There is now a re-thinking of the benefits, necessity and indications of an episiotomy. The accepted benefits of episiotomy include substitution of a straight surgical incision for a ragged laceration, prevention of trauma to fetus, reduction of perineal lacerations, and prevention of future pelvic laxity. However, episiotomy per se is a predisposing factor for severe perineal lacerations and maternal morbidity. The best maternal outcome of pregnancy is a normal vaginal delivery with an intact perineum. There is increase in up to 300 ml or more blood loss among the women undergoing episiotomy.[3]

The concept of restrictive episiotomy, where its use is restricted to only high risk cases such as shoulder dystocia, short rigid perineum, face to pubis delivery, vaginal breech delivery, and instrumental deliveries, is a later development in obstetrics.

Despite all available evidence corroborating the selective use of episiotomy and the recommendation of not to perform routine episiotomies, dilemma remains about the real indications for performing episiotomy in modern obstetrical practice. A Cochrane systematic review has questioned the actual indication of an episiotomy. The World Health Organization in its technical working group report in 1996 recommended an episiotomy rate of 10% as “a good goal to pursue.[4]

With this background, we decided to carry out a study to evaluate this common obstetric procedure and try to decipher its role in the present obstetric practice.


  Methodology Top


Study design

This was prospective cohort study.

Sample size

Two hundred women at term undergoing vaginal birth. Assuming 69% perineal lacerations in control group and 36% in study group at significance level of 1% and power of 90% with continuity corrected sample size comes around 72 in each group rounded off to 100. Statistical package used is WinPepi.

This prospective cohort study was conducted on 200 women at term undergoing vaginal delivery. The women included were primigravida and second gravida with tight perineum, having singleton pregnancy at term with vertex presentation, who were in active labor with >7 cm cervical dilatation. The women with absolute indication for caesarean section, estimated fetal weight >3.5 kg and second gravida with lax perineum (3 fingers easily accommodated in posterior vaginal introitus) were excluded from the study.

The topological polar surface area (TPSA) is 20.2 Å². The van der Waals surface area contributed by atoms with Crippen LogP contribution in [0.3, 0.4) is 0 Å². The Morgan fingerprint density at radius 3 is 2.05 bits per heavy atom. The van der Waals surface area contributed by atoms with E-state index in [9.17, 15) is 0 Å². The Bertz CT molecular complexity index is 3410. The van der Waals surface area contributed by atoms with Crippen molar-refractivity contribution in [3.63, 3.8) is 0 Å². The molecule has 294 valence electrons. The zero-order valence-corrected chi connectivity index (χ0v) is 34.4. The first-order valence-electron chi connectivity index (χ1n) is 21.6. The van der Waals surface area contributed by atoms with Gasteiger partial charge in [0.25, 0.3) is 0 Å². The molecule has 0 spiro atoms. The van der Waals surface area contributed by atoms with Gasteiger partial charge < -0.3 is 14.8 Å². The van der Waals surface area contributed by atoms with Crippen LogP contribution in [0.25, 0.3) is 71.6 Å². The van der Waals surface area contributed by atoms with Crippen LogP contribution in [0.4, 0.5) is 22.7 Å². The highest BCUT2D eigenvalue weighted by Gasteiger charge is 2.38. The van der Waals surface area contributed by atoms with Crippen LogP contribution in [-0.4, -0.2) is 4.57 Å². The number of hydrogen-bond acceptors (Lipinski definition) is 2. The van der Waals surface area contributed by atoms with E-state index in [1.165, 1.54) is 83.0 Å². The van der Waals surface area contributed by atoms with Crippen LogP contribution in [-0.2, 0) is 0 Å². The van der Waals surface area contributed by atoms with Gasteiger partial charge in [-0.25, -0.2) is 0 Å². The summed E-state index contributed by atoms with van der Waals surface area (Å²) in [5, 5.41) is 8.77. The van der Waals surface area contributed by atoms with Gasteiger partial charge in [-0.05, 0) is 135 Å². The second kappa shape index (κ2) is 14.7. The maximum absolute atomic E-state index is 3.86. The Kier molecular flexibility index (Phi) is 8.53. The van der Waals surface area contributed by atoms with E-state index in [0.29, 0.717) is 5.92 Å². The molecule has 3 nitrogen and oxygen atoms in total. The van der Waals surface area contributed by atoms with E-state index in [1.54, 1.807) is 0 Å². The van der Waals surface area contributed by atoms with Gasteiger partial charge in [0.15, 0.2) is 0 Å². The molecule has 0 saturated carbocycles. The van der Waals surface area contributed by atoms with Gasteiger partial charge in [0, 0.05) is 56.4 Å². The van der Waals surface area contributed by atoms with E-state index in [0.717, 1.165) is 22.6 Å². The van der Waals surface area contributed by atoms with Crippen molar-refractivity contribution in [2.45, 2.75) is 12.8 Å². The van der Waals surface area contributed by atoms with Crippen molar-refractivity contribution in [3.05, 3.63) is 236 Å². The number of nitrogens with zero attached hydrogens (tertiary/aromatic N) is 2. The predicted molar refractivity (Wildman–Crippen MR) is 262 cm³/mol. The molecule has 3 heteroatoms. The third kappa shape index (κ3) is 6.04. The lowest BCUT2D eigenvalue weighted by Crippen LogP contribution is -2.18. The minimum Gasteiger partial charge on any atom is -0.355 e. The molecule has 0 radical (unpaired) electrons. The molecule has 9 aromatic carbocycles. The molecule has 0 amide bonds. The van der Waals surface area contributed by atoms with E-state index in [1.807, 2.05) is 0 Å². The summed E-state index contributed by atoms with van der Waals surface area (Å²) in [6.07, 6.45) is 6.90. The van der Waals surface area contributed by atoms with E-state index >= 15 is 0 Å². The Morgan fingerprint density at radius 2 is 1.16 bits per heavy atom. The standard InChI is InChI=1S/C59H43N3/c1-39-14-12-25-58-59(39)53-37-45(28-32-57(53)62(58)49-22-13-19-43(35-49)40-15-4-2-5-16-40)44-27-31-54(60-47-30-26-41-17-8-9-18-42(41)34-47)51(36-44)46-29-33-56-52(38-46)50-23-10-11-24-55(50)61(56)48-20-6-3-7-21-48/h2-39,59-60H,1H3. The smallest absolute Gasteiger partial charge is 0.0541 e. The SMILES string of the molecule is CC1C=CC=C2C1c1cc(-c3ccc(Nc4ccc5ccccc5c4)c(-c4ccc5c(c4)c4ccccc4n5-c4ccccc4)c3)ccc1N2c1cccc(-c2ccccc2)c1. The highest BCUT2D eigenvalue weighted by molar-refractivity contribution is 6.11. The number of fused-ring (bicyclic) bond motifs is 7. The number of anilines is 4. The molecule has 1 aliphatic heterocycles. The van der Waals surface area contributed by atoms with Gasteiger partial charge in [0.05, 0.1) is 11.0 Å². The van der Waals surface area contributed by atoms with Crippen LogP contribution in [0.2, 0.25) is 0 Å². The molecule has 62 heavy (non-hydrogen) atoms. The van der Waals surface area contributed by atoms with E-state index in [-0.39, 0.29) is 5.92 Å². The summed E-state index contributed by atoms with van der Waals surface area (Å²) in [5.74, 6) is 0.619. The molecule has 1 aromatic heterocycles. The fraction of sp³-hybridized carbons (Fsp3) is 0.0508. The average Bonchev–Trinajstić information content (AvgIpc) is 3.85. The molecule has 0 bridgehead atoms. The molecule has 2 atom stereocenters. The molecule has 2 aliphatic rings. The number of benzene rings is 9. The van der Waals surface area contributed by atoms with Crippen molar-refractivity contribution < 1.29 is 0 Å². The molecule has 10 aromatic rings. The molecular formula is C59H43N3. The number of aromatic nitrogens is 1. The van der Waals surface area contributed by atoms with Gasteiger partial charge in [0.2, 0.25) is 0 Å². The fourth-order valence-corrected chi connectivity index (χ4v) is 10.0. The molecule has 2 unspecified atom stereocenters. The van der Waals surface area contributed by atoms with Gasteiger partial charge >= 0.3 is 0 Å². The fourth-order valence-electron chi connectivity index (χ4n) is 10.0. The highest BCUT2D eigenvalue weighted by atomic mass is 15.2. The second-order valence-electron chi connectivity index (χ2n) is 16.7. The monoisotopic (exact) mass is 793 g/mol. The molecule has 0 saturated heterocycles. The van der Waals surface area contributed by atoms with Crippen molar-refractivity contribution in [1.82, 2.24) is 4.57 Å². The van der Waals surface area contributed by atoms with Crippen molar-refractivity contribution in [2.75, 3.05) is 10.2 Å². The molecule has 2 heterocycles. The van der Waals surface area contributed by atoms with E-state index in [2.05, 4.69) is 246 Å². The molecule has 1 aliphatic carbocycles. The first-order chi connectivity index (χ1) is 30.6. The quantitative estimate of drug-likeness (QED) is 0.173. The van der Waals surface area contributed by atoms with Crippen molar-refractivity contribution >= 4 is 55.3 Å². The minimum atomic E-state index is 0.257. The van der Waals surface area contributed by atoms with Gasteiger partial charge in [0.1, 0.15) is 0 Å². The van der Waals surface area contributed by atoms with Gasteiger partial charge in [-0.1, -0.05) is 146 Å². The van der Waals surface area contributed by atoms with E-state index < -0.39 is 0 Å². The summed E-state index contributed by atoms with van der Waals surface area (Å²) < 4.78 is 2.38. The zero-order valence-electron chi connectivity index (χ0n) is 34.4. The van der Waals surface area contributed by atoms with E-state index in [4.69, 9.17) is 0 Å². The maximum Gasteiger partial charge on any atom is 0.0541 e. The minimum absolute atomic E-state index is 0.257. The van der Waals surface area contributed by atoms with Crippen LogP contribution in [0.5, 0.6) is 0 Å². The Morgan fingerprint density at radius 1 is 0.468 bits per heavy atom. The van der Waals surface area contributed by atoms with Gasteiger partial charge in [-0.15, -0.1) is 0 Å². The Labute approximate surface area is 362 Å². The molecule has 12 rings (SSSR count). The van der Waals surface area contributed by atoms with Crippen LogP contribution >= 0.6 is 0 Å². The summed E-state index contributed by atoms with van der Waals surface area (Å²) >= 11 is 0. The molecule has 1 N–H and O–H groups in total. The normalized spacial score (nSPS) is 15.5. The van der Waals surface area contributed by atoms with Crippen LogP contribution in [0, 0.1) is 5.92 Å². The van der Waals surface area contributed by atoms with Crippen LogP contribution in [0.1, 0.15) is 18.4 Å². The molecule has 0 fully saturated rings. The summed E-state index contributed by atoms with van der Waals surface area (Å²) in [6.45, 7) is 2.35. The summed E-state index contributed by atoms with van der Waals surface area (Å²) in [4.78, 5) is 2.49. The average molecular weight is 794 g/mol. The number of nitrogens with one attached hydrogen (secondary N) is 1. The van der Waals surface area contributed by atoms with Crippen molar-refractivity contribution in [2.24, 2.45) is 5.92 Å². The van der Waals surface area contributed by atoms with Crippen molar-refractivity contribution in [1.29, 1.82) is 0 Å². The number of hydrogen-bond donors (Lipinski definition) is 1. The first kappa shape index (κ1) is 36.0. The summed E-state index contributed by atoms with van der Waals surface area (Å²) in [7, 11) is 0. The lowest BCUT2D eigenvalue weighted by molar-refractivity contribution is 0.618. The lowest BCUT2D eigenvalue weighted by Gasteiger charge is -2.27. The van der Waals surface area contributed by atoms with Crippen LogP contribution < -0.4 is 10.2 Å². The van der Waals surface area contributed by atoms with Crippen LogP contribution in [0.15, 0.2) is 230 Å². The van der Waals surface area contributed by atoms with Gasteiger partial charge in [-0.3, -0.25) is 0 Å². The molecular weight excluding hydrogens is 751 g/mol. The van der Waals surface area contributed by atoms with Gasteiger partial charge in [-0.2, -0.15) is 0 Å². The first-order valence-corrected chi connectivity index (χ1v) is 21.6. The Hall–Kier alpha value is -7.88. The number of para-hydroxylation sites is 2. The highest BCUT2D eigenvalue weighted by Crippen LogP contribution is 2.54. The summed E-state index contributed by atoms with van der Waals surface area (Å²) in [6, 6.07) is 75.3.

The participants were explained the entire study and the need to conduct the study. Written informed consent was taken from all the participants. The cases were then divided into two groups of 100 each by simple randomization.

Group A: Study group was the ones who were not given episiotomy unless it was inescapable. Episiotomy was performed at the discretion of the accoucheur in the following situations:

  • Impending perineal trauma
  • Prolonged second stage of labor >60 min
  • Fetal distress in 2nd stage
  • Instrumental delivery.


Group B: Control group was the ones where episiotomy was given to all the patients.

In the cases that required episiotomy, 2% xylocaine in 5 ml syringe was used for infiltration in a fan shaped manner on the right side of the posterior fourchette. Mediolateral episiotomy was given at the height of contraction during crowning. Vaginal delivery was conducted with proper perineal support in both the groups. After delivery, the whole perineum and the surrounding areas were inspected for any anterior vaginal lacerations such as paraurethal tears, lateral vaginal lacerations, or anterior labial lacerations. The perineum was also looked for extension of episiotomy and perineal tears. The degree of perineal tears, where applicable, was determined. The episiotomies or the perineal tears were appropriately sutured with vicryl rapide suture.

After delivery all mothers were monitored for their vital parameters, vaginal bleeding, any perineal swelling, and ability to pass urine freely. Neonates were monitored closely according to standard protocol.

On postpartum Day1 and 2 mothers were enquired about their well-being. Perineal pain, if any, was assessed on a 100 mm VAS (visual analogue scale) by asking the patient to point the position on the 100 mm scale as per intensity of pain.

The scale was demarcated as “0” for “No pain” and “10” for severe pain. Accordingly, followings were the cutoff points VAS:

  • Insignificant pain (0–4 mm)
  • Mild pain (04–50 mm)
  • Moderate pain (50–75 mm)
  • Severe pain (75–100 mm).